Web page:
WHAT ARE THEY?
An extra long set of reins, which are most commonly fitted to pass from the rider’s hands, through the bit rings and then to the girth.
WHEN SHOULD THEY BE USED?
For encouraging a better head position and rounder frame when riding. The reins pass through the bit rings and attach to the girth under the rider’s legs; or the reins go through the bit rings and then down to the girth between the horse’s forelegs. Some also use them for lungeing, running from the saddle D-rings or roller top rings, through the bit rings and to the girth between the forelegs, but adjustment is difficult. Never use draw reins when jumping.
HOW DO THEY WORK?
The reins put pressure on the bit and therefore the bars and corners of the mouth, which should be released by the rider once the horse returns to a rounder frame. With the reins fitted between the forelegs, there’s a downward pressure; a higher fitting produces a more upward pressure.
WHAT ARE THEY GOOD FOR?
– Encouraging a consistent outline
– Encouraging acceptance of contact
– Building up topline
– Increasing suppleness of the back
– Improving looseness of paces
“Horses who find it difficult to keep a consistent, steady outline and contact, usually lack topline muscle,” explains Tara. “By helping them work in the right way it can help break the vicious circle and start to build muscle. Also horses who find it tricky to keep a connection from the hindlegs to the bridle and tend to work in an elongated outline can benefit from the correct use of draw reins.”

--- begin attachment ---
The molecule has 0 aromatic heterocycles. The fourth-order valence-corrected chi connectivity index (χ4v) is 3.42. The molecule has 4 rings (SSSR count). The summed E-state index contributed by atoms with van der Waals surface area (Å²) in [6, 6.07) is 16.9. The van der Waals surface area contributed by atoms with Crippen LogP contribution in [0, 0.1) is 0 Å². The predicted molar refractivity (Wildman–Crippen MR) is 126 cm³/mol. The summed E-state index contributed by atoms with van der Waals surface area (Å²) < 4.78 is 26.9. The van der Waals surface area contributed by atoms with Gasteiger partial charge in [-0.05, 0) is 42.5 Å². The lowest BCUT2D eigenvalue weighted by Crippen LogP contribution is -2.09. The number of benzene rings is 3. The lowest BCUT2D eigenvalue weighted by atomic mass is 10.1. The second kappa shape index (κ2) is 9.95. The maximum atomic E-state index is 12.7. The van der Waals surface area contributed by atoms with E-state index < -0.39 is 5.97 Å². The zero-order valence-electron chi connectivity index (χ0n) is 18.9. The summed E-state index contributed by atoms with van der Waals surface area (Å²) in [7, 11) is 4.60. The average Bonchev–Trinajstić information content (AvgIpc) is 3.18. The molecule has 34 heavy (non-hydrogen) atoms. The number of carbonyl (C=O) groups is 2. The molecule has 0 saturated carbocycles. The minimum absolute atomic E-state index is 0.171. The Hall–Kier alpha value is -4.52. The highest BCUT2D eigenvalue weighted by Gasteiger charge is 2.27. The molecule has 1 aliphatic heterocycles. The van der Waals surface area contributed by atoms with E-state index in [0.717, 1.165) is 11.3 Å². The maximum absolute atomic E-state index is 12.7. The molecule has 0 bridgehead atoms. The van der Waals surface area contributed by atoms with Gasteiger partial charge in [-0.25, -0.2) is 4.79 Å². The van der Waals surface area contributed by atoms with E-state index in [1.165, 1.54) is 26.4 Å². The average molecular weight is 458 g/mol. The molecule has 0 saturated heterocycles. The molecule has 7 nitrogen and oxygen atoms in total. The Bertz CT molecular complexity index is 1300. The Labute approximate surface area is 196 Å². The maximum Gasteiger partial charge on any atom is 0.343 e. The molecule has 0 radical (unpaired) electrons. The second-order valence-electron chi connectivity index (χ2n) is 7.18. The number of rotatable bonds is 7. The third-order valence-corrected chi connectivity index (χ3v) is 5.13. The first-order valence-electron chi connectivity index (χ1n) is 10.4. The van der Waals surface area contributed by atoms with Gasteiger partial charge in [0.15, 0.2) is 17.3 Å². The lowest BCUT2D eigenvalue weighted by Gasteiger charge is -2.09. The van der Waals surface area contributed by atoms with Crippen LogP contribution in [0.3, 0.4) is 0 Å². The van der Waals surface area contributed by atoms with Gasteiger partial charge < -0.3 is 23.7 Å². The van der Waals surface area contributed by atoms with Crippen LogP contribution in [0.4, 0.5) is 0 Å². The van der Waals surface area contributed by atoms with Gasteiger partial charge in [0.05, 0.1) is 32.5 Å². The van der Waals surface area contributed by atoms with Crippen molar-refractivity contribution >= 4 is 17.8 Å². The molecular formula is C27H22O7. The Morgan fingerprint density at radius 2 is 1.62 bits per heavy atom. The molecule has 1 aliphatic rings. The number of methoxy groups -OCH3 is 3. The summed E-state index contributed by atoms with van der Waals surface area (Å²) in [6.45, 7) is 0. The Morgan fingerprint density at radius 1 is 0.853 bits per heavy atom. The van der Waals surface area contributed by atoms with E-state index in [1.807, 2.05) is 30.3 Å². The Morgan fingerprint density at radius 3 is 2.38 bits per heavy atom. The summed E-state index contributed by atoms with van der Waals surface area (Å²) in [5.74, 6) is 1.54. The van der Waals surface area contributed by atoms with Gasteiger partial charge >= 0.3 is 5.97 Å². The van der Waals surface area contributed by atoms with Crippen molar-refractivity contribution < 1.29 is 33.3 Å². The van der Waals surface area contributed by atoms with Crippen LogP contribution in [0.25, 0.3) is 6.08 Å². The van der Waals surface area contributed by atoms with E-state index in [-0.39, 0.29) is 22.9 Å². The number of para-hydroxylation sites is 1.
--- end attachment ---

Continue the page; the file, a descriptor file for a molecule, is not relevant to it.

WHAT CAN GO WRONG?
Probably of all the training aids, it’s draw reins that have the potential to inflict the most damage. This is due to people using them habitually and having them act continually, without release when the horse has ‘given’. “This results in the horse learning to lean on the reins or becoming overbent and behind the bit,” says expert Tara Osborn. “Riding with the reins too short will simply pull the horse’s nose in and shorten his neck, causing stiffness in the back.” Draw reins are often used as a way of controlling a strong horse but they are likely to exaggerate the problem. They shouldn’t be used on horses known to buck, either. However, they can be helpful for rearers.